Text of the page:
Another major step was taken on the path for sainthood for the late Salvadoran Archbishop Oscar Romero when the day of his beatification was confirmed on Wednesday.
“Monsignor Romero will be proclaimed blessed in San Salvador on May 23,” affirmed Archbishop Vincenzo Paglia at a press conference where he appeared alongside President Salvador Sanchez Ceren.
The Episcopal Conference of El Salvador announced in February that the beatification ceremony would be held at the Divino Salvador del Mundo Square in the capital city of San Salvador.
Paglia praised Romero and acknowledged his sacrifice for the people of El Salvador before he was assassinated while celebrating Mass in 1980.
“Romero from heaven has become the good and blessed shepherd, who today unites all the people of El Salvador, the people for whom he gave his own life," said the main promoter in the campaign for Romero’s sainthood. "From heaven he wants all of El Salvador to walk on the path of justice and peace,” Paglia added.
As the Archbishop of San Salvador, Romero spoke out against the brutal repression carried out by the military in the early stages of El Salvador’s brutal civil war. Despite the constant threat against his own life, he was unafraid to use the pulpit to denounce human rights abuses and tirelessly advocate for the poor. His time as Archbishop was only three years yet his humanitarianism led his followers to consider him as “St. Romero of the Americas.”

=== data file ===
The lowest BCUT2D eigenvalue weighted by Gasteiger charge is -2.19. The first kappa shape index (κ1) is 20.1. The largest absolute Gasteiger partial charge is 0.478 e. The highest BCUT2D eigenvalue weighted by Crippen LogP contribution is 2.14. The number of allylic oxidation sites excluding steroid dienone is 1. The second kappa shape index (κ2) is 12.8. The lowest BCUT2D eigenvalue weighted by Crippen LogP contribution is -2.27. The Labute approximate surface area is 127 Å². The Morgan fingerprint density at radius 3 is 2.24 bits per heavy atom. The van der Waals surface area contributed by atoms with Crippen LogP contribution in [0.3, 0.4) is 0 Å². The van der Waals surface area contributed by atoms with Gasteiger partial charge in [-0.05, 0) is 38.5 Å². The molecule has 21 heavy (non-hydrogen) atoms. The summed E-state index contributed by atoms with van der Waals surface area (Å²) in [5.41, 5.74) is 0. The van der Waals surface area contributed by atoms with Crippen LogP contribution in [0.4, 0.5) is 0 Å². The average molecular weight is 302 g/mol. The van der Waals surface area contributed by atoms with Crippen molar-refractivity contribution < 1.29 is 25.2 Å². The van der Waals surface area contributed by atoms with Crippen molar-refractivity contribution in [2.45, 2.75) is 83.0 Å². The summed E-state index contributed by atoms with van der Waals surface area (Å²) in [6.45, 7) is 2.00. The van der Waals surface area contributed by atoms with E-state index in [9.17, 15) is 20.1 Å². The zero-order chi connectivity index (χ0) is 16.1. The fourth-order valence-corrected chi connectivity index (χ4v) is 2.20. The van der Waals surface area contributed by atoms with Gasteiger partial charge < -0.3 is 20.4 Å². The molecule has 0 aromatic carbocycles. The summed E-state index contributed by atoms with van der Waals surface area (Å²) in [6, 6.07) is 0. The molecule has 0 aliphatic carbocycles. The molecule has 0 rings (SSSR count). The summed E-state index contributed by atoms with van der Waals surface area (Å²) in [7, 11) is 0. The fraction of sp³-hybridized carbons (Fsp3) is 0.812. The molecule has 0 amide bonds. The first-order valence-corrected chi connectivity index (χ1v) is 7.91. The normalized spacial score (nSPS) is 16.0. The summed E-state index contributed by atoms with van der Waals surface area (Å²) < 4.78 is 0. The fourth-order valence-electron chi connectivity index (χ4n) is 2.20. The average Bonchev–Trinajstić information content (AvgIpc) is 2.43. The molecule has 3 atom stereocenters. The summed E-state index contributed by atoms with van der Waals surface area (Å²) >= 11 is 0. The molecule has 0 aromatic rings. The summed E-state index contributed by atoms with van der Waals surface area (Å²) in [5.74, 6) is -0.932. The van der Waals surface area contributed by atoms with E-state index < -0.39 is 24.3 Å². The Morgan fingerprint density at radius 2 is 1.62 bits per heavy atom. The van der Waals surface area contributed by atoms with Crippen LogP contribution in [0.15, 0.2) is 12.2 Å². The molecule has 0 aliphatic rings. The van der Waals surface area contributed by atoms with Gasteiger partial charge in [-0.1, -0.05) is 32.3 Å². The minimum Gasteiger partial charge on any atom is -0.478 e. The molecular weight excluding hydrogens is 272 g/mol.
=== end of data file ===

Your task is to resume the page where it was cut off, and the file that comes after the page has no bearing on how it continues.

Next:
The beatification process began in 1994 but was frozen for many years due to debate over whether or not Romero could be considered as a religious martyr. (Paglia admitted that the Vatican would receive “kilos of letters” accusing Romero of having been political and a follower of liberation theology). Yet Argentine-born Pope Francis unfroze that process in April 2013 and five weeks ago he decreed that Romero died as a martyr killed “in hatred of the faith.”
Sanchez Ceren praised the beatification as a “miracle” for a Salvadoran state still trying to overcome the wounds left as a result of the twelve-year civil conflict. Some wounds are still too fresh in the memories of some Salvadorans, and this may have been evident after a statue of Romero in San Salvador was reportedly vandalized.
Another murder Salvadoran Catholic figure could also receive beatification in the near future:
On Wednesday, the church announced it had begun beatification proceedings for Jesuit priest Rutilio Grande, who was killed, apparently by security forces, in 1977…
Grande, known as "Father Tilo," worked in the poorest parts of the country, organizing base communities that were viewed as a threat by local landowners.
Video Source – YouTube user Rome Reports (Video uploaded on August 2014).
Thirteen priests were killed in El Salvador between 1977 and 1989, and three American nuns were killed. The killings were believed to have been carried out by security forces and death squads.
Online Sources – ABC News; Fox News Latino; Catholic Herald; National Catholic Reporter